Mia Freedman is an ex-editor of Australian Cosmopolitan magazine, and now a blogger and supposed advocate for body image. Recently she came under fire for a post about gainerism and using language that painted all fat people in a really awful way. She did not moderate the hateful comments on the post, and in fact edited the original post to remove a lot of the insulting tone initially used. The incident was taken to hack-current affairs programs Today Tonight and A Current Affair, and my husband Nick was also interviewed on MTR regarding the whole thing. Ms Freedman was not painted in a favourable light and I think that instead of listening to the criticism and learning not to be so bloody offensive she is dwelling quite comfortably in her, how do you say, butthurt.
She is continuing to advocate for body image in the most ass-backwards way by posting photos of celebrities and inviting comment on what these women look like. Kathleen rightly said earlier on twitter:
.@miafreedman still doesn’t get that women criticising other women on her Frock Watch feature is not body image positive, it’s hateful.
This is one of the things I find so offensive about her position in Australia as a body image expert. Having kept relatively quiet throughout the last incident (I chose not to engage much because I don’t have to fight every battle, it’d be bloody tiring if I was obligated to do that!) I decided to comment this time, because I am particularly sensitive about fashion and body snark. I used to participate in it myself. I’m not perfect. When I read chapter ten in Kate Harding and Marianne Kirby‘s book, Screw Inner Beauty called “Stop Judging Other Women” I resolved to cut that shit out. Because, (and I’m quoting from the book here):
“At some point in your adult life, you’ve probably walked into a party and felt a frisson of relief upon discovering at least one woman there who was fatter, uglier, and/or dressed more inappropriately than you. We sure have. But if you want to have any hope of making peace with your own body, you need to knock that shit off.
We’re not even telling you to stop just because it’s nasty, petty, and beneath you to judge other women so harshly; it is, but because you’re not a saint, and neither are we. We’re telling you to stop because it’s actually in your own self-interest to stop being such a bitch. ‘Cause you know what happens when you quit saying that crap about other women? You magically stop saying it about yourself so much, too.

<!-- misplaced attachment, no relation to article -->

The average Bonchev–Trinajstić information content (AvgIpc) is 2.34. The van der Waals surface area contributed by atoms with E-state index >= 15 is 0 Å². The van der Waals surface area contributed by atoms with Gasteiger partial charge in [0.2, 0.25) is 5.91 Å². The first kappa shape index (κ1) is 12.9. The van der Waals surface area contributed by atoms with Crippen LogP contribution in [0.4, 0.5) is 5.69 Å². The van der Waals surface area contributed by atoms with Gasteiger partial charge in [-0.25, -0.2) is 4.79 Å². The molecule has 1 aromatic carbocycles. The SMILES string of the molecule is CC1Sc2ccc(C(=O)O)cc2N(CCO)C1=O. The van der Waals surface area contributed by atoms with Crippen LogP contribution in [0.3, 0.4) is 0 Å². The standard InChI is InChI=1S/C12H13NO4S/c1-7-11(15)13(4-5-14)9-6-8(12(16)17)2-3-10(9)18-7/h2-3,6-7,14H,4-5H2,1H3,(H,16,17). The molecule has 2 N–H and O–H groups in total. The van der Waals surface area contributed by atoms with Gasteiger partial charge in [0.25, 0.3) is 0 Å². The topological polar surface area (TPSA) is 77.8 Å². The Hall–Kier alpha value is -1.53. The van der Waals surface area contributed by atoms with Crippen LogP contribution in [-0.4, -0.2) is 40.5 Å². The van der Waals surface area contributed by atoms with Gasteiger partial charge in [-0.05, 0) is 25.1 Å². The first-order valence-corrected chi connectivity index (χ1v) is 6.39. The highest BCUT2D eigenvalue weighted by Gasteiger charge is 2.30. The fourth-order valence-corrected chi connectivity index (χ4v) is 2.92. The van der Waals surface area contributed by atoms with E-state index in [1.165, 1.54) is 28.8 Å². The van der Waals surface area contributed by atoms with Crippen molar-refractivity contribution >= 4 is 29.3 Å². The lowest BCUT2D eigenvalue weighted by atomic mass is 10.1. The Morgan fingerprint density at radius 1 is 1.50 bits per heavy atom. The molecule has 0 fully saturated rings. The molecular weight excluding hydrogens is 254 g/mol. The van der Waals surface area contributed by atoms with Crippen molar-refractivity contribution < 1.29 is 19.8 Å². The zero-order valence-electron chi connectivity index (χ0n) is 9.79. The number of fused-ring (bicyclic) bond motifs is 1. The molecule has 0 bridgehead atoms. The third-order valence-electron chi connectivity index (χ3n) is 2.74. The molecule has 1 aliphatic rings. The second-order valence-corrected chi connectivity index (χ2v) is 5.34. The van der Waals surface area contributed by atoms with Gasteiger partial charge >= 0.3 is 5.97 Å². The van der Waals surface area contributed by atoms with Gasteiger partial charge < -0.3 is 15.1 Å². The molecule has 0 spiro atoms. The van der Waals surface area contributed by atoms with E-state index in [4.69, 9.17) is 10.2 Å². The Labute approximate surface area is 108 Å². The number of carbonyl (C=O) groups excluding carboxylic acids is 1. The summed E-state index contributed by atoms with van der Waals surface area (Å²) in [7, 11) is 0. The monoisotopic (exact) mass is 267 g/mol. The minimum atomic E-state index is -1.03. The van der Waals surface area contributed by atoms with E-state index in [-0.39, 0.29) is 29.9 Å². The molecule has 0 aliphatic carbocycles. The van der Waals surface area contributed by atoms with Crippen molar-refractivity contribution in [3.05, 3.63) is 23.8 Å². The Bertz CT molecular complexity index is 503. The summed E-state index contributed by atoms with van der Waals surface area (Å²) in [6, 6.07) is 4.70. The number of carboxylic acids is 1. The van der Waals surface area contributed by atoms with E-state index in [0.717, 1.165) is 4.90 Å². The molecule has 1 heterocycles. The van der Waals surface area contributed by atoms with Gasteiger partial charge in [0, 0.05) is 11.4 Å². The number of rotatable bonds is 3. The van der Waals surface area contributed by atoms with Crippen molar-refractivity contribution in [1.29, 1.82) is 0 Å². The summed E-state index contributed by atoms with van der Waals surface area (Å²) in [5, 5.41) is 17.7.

Judging other women negatively creates a constant stream of nasty thoughts in your head. It is inevitable that you will end up applying those same standards to yourself. We think we’re building ourselves up when we do this but, really, we’re just tearing other people down to our level. And we hate to go all Mr. Rogers’ Neighborhood on you, but tearing other people down isn’t really productive. It leaves you in the same place you started, which is full of loathing for your own body.”
Do you want to know something? My life has changed. Cutting out most of the snark on other women has been revolutionary for my self esteem and my body image. I feel mentally healthier, something that is really NOT talked about by these national figureheads for body image. Tell me if I’m wrong, but isn’t that the point? Paying lip-service via stunts like not retouching Sarah Murdoch makes me upset and it completely misses the point.
Ms. Freedman, I implore you to pick up this book. Body image isn’t just about not retouching photographs of models who already enjoy the beauty privilege that most of us beat ourselves up about. It’s a lot of hard work, it involves unlearning most of the things society has taught us about femininity. You can’t sit on a panel like this then post things like Frock Watch and expect to be taken seriously about body positivity. It makes women feel bad. It’s not just about taking celebrities down a few pegs, because they’ve somehow got an extra few pegs and can afford it. That is messed up. Frock Watch, and indeed any snarky activity like it, negatively impacts on every person who views and participates in it.